Food insecurity is
at crisis levels in many
northern communities.

Poverty, along with a lack of access to logistics, proper infrastructure, and transportation has resulted in many Canadians living in northern and remote communities to experience disproportionate levels of food insecurity. We recognize the need is urgent and that the time for change is now.

Northern snapshot

While the food insecurity rate across the country lies at 12.7%, in Nunavut, that number is 57%—more than quadruple the national average. It is a complex and critical issue that requires a very specific set of solutions. Which is why Food Banks Canada continues to recommend greater focus and attention by governments when it comes to addressing the high levels of food insecurity in Canada’s north.

of households in the Northwest Territories experience food insecurity
of NWT
1 in 4 Nunavut households report being in a state of severe food insecurity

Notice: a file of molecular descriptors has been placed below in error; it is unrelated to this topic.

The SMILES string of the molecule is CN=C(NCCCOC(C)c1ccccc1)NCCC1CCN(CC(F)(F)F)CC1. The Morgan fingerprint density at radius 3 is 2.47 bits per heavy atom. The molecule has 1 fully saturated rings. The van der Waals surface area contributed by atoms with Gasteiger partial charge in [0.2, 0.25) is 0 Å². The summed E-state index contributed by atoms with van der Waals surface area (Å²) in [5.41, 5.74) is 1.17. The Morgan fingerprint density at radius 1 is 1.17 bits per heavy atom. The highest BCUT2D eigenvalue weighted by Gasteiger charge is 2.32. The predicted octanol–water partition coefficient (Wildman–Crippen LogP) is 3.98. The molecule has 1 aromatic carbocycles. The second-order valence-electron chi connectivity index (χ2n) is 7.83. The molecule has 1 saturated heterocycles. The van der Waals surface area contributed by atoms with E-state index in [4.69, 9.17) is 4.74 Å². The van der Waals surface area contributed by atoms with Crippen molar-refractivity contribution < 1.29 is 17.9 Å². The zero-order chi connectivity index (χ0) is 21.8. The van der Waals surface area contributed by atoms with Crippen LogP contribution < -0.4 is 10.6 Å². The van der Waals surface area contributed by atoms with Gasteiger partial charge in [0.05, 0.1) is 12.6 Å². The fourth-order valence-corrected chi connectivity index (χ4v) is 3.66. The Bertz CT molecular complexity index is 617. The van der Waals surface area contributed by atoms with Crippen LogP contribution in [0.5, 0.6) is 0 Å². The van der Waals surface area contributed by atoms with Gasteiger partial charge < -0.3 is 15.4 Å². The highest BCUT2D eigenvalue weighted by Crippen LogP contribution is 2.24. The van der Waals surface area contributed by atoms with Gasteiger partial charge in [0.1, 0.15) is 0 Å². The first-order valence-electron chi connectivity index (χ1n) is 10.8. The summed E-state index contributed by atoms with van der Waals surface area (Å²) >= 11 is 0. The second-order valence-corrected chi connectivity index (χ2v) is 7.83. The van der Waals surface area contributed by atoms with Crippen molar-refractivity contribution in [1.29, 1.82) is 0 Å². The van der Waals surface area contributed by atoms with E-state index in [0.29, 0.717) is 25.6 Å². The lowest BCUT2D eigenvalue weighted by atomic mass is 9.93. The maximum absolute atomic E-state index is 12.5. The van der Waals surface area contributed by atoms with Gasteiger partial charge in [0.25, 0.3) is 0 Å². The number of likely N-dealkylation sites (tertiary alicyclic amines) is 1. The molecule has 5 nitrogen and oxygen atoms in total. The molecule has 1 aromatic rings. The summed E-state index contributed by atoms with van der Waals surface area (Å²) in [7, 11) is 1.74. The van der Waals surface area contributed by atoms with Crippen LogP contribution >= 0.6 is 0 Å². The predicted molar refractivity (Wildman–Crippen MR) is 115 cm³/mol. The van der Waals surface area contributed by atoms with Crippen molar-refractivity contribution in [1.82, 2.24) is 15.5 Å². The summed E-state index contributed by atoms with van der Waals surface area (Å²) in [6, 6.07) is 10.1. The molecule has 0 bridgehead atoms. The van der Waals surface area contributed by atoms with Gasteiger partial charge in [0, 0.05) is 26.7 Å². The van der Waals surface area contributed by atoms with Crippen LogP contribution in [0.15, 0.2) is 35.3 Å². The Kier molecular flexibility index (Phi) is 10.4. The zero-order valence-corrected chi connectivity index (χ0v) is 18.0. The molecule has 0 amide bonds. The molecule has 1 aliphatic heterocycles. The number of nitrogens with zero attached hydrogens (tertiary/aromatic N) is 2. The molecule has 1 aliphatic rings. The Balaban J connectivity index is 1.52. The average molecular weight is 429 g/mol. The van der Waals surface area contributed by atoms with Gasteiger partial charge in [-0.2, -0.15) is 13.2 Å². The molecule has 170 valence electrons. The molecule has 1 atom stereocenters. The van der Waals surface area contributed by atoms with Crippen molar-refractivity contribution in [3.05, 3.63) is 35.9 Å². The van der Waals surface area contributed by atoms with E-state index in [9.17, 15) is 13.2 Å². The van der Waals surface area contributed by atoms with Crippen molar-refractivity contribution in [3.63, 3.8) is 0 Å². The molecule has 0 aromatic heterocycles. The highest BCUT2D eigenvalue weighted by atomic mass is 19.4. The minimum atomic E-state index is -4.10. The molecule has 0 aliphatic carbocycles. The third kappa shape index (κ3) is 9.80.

of female-led, single-parent households in Nunavut are severely food-insecure1.
of female-led, single-parent households in Nunavut are severely food-insecure1.
of households in the Yukon experience food insecurity
of Yukon
In Iqaluit, the cost to feed a family of four would be $1,721.56; while in Ottawa it would cost $868—almost double the amount2.
food costs
The average cost of the Revised Northern Food Basket in March 2018 was only 1% lower than in March 2011, prior to the launch of the Nutrition North program.

Advocating for change in northern communities

Through our ongoing policy recommendations, Food Banks Canada remains diligent in addressing the disproportionate food security challenges being faced by people in the north.


Relieving hunger along the ice roads

Amid growing calls for food bank services in northern communities, Food Banks Canada hit the ice roads with Harvest Manitoba and the Regional Food Distribution Association in Thunder Bay in 2022 on a mission to improve northern food security.

Together, we drove more than 3,000 kilometres along the longest seasonal ice road in the world—the Wapusk Trail—to deliver thousands of pounds of food in two remote First Nations only accessible to vehicles for six weeks of the year.

1Source: Statistics Canada 

2The cost to feed a family of four in March of 2018 — source: